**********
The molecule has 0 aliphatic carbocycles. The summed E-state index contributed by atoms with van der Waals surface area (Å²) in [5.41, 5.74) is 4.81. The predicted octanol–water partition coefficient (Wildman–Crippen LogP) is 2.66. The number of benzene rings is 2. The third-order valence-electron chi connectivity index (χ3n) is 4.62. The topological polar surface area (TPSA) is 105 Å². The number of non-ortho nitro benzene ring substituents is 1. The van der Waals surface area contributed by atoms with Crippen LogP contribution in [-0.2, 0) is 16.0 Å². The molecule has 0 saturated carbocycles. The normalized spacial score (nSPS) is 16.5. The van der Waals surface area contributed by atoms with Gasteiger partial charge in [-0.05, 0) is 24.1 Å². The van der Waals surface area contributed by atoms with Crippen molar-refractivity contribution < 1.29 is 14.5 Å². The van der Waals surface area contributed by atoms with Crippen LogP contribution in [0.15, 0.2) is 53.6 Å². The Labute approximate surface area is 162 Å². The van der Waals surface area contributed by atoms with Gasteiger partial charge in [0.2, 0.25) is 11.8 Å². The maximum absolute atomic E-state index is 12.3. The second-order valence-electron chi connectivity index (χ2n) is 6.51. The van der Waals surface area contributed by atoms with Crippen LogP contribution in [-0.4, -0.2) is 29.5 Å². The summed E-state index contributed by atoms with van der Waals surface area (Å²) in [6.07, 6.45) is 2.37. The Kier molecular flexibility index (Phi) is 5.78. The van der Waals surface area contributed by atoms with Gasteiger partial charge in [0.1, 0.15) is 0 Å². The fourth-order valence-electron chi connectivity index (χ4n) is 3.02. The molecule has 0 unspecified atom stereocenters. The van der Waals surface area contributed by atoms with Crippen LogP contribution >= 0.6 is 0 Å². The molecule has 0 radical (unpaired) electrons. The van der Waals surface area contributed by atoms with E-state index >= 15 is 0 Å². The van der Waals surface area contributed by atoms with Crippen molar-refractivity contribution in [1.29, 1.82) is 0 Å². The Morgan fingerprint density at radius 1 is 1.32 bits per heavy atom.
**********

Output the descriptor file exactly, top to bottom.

The molecule has 0 aliphatic carbocycles. The summed E-state index contributed by atoms with van der Waals surface area (Å²) in [5.41, 5.74) is 4.81. The predicted octanol–water partition coefficient (Wildman–Crippen LogP) is 2.66. The number of benzene rings is 2. The third-order valence-electron chi connectivity index (χ3n) is 4.62. The topological polar surface area (TPSA) is 105 Å². The number of non-ortho nitro benzene ring substituents is 1. The van der Waals surface area contributed by atoms with Crippen LogP contribution in [-0.2, 0) is 16.0 Å². The molecule has 0 saturated carbocycles. The normalized spacial score (nSPS) is 16.5. The van der Waals surface area contributed by atoms with Gasteiger partial charge in [-0.05, 0) is 24.1 Å². The van der Waals surface area contributed by atoms with Crippen molar-refractivity contribution < 1.29 is 14.5 Å². The van der Waals surface area contributed by atoms with Crippen LogP contribution in [0.15, 0.2) is 53.6 Å². The Labute approximate surface area is 162 Å². The van der Waals surface area contributed by atoms with Gasteiger partial charge in [0.2, 0.25) is 11.8 Å². The maximum absolute atomic E-state index is 12.3. The second-order valence-electron chi connectivity index (χ2n) is 6.51. The van der Waals surface area contributed by atoms with Crippen LogP contribution in [-0.4, -0.2) is 29.5 Å². The summed E-state index contributed by atoms with van der Waals surface area (Å²) in [6.07, 6.45) is 2.37. The Kier molecular flexibility index (Phi) is 5.78. The van der Waals surface area contributed by atoms with Gasteiger partial charge in [0.1, 0.15) is 0 Å². The fourth-order valence-electron chi connectivity index (χ4n) is 3.02. The molecule has 0 unspecified atom stereocenters. The van der Waals surface area contributed by atoms with Crippen LogP contribution >= 0.6 is 0 Å². The molecule has 0 radical (unpaired) electrons. The van der Waals surface area contributed by atoms with E-state index >= 15 is 0 Å². The van der Waals surface area contributed by atoms with Crippen molar-refractivity contribution in [1.29, 1.82) is 0 Å². The Morgan fingerprint density at radius 1 is 1.32 bits per heavy atom.